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Chesapeake College Students Lead Recycling Effort

Tuesday, November 30, 2004


 

Each day a small group of Chesapeake College students collect the plastic soda bottles discarded by hundreds of people on campus.

The recycling group and its mission grew out of a class project during an honors biology class last spring. Club organizers Aymee Gonzalez of Hurlock and Josh King of Preston were among a group of students who presented a campus recycling plan to college administrators.

"The students put a lot of research and thought into the plan, so the college leaders said they would be supportive of the efforts," Greg Farley, biology instructor and the group’s advisor. "Students monitored trash on campus and did user surveys to determine how they could help."

Students found that bottled drinks are the most popular on campus with beverages in 20-ounce plastic bottles sold in the cafeteria and in vending machines. The students said that finding the area of greatest need was easy.

"I’d go into classrooms and it seemed like bottles would be everywhere. On the desks, in peoples’ hands, in backpacks, and on the floor," said Gonzalez. "It was such a waste for these to end up with the rest of the trash. The college was already recycling paper, so we thought plastic should be the next material on the recycling list."

This fall, the students decided to concentrate on recycling all of those plentiful plastic bottles on campus.

The group placed special recycling containers in each of the buildings and encouraged students to use the receptacles rather than trash bins to dispose of the bottles. In addition, the students are working with Sodexho/Marriott Food Services Manager Bruce Forgrave to recycle all the bottles left in the cafeteria.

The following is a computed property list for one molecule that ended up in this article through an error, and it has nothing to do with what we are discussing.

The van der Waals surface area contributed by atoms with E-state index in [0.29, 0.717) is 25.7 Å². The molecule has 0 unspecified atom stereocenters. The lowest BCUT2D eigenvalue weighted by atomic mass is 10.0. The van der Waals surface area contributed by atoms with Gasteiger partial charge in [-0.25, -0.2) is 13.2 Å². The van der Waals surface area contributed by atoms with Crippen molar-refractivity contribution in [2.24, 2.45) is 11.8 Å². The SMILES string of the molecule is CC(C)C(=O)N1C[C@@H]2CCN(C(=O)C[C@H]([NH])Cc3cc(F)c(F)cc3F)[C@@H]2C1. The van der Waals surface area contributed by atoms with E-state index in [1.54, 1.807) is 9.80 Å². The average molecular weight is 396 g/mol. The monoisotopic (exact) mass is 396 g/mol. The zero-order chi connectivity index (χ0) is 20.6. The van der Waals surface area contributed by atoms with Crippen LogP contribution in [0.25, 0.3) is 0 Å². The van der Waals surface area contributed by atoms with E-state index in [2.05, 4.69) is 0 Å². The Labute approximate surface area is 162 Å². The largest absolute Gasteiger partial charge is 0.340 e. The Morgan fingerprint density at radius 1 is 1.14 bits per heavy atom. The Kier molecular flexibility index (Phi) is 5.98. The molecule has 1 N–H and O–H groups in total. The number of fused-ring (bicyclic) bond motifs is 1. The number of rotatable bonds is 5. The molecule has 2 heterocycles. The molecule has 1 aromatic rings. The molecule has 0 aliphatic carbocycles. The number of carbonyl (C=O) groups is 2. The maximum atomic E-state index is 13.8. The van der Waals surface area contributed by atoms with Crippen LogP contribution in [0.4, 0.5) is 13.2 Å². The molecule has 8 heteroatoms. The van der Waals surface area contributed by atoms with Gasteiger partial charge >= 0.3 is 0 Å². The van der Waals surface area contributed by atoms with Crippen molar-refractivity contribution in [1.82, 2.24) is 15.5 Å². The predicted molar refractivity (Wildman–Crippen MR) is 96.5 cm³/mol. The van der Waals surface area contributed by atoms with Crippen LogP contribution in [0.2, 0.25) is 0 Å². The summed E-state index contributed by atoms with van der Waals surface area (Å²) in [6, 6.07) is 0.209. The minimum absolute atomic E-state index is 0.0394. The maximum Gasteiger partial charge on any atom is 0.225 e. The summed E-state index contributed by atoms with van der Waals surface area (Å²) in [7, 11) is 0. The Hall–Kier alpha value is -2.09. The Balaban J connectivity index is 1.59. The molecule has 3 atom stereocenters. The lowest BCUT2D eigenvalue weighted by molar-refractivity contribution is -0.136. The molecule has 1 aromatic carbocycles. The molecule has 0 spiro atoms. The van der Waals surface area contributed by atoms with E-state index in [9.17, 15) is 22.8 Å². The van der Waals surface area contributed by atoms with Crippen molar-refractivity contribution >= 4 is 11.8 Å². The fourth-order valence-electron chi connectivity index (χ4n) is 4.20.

The students empty the receptacles in each building daily, and then take the bottles to a central recycling center off-campus. Each day, they haul a 35-gallon container of bottles away from the Learning Resource Center.

Farley predicts the group will eventually remove the same amount of bottles each day from three academic buildings on the Wye Mills campus. The instructor credits Chesapeake staff and administrators with supporting the students’ efforts. The Maintenance Department donated materials for the student project and other Chesapeake employees help monitor the recycling receptacles.

Farley and the students are currently working with college officials to expand the campus recycling in the future

"We’d like to help Chesapeake be a good example of recycling for the whole community," Gonzalez said.

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